A risk factor indicates the likelihood that you will develop a condition or disease.
This can vary patient-to-patient and not all individuals will have every risk factor commonly associated with breast cancer. Some of the common risk factors include:
Genetic mutations including BRCA1 and BRCA2
Family history of breast cancer
Race and ethnicity
Prior breast cancer
Dense breast tissue
Starting a menstrual cycle at a young age
Beginning menopause after 55
Radiation to your chest
Lifestyle factors including diet and lack of exercise
What to do if I am at high-risk of developing breast cancer?
If you meet several at-risk criteria, it is best to stay informed and meet with your provider annually for breast cancer screening and prevention.
Women who are high-risk and have a family history of breast cancer, are often referred to a genetic counselor.
A genetic counselor can map your family history and provide valuable information that leads to recommendations such as closely monitoring your health or having preventive surgery.
Alternatively, women ages 40 and older should receive a screening mammogram annually. If you are younger than 40 and at high-risk, your provider may recommend you begin screening sooner.
Preparing for Your Mammogram
It is best to schedule your mammogram for seven to 10 days after menstruation begins. Bring your previous mammogram films or ask that they be sent to your Breast Care Center so they can be compared to the new images.
Your tech will be with you the entire team, guiding you through the diagnostic screening. There is minimal discomfort during the exam and on average each exam takes 20 minutes.
On the day of your mammogram, do not wear deodorant or powder on your breasts or in the underarm area. Such substances can cause artifacts on the image, making it necessary to repeat the mammogram.
Also be prepared to discuss with your tech any changes you have noticed to your breasts or abnormalities that are concerning.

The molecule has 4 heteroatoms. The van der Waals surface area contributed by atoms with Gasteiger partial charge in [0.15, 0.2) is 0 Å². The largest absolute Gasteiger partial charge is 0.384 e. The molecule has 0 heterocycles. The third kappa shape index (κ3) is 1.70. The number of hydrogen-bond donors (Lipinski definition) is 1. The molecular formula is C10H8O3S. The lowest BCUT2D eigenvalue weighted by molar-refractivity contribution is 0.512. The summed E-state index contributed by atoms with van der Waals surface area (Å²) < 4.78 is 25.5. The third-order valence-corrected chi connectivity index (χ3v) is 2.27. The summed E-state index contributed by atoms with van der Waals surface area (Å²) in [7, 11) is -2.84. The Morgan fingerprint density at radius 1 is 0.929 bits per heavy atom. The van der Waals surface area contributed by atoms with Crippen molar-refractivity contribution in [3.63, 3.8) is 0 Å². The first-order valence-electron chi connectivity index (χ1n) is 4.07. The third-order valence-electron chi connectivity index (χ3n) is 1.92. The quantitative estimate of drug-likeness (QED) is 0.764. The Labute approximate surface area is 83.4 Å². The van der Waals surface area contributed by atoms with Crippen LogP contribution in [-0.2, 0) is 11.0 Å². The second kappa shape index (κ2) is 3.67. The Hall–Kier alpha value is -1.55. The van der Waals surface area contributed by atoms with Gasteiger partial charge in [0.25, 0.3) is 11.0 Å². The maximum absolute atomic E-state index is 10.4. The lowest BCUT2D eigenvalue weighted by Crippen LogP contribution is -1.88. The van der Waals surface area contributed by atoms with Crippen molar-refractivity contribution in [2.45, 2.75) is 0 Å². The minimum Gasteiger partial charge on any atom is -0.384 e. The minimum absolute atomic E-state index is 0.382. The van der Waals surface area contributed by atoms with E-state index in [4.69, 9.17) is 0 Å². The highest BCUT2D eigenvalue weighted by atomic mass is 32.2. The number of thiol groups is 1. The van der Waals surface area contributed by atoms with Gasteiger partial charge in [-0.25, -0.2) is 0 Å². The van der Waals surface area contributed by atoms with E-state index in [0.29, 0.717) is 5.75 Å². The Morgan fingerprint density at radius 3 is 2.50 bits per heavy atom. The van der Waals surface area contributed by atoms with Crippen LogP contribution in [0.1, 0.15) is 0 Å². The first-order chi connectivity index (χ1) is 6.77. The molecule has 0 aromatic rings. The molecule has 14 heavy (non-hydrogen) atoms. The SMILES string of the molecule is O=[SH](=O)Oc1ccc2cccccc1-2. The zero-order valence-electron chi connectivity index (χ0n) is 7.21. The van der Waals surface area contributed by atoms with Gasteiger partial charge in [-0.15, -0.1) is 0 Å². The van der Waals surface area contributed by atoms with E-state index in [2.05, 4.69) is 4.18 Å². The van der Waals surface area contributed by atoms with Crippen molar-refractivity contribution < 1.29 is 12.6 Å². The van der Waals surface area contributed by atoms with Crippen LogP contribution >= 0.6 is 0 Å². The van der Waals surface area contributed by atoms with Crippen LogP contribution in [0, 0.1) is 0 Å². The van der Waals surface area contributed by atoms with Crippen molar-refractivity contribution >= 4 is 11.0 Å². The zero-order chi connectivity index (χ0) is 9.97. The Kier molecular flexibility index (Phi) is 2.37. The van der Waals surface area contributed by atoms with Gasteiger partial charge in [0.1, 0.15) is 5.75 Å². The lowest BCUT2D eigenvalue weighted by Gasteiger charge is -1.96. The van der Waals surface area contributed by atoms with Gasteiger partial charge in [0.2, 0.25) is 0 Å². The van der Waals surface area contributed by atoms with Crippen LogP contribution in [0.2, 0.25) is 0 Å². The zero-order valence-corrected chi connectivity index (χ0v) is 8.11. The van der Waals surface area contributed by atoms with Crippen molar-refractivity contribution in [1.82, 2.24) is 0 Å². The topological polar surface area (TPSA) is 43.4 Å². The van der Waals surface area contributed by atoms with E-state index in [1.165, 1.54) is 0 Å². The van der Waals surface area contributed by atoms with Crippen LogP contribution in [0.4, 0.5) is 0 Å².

After the Mammogram
A radiologist will read your mammogram and provide you with a summary of the results. Depending on your results, you may need additional diagnostic testing or a biopsy to further identify what was found on your screening mammogram.
Your results will also detail the density of your breasts and whether you need supplemental screening.
Annual Screening and Self-checks
If eligible, you should receive a screening mammogram annually. Regardless of your age, women are highly encouraged to perform monthly breast self-checks.
The more familiar you are with your breast tissue, the quicker you can identify a change or abnormality. The Nevada Cancer Coalition has a simple breast self-awareness tool, which can help you identify breast abnormalities prior to any breast cancer screening.
Scheduling Your Annual Mammogram
Most insurance plans cover annual mammogram screening at no cost to the patient. For patients who are underinsured or uninsured, Nevada offers various resources to help women access care.
To schedule your mammogram at Northern Nevada’s Breast Care Center, call 775-356-5800. A physician’s order is not required for a screening mammogram, but the Center must have the name of a physician who will review the results.
Have you received your annual breast cancer screening and mammogram check this year?
Northern Nevada Health System is a regional network of care that has elevated and improved access to healthcare for 40 years. The System operates two acute care hospitals located in Sparks and Reno, 24/7 freestanding emergency departments, a Medical Group which offers family and internal medicine, urgent care and specialty care, and Quail Surgical and Pain Management. NNHS is committed to maintaining and improving the well-being of the community and is known for top-rated patient satisfaction, in addition to providing quality care and a safe environment for patients to heal. To learn more, visit northernnevadahealth.com.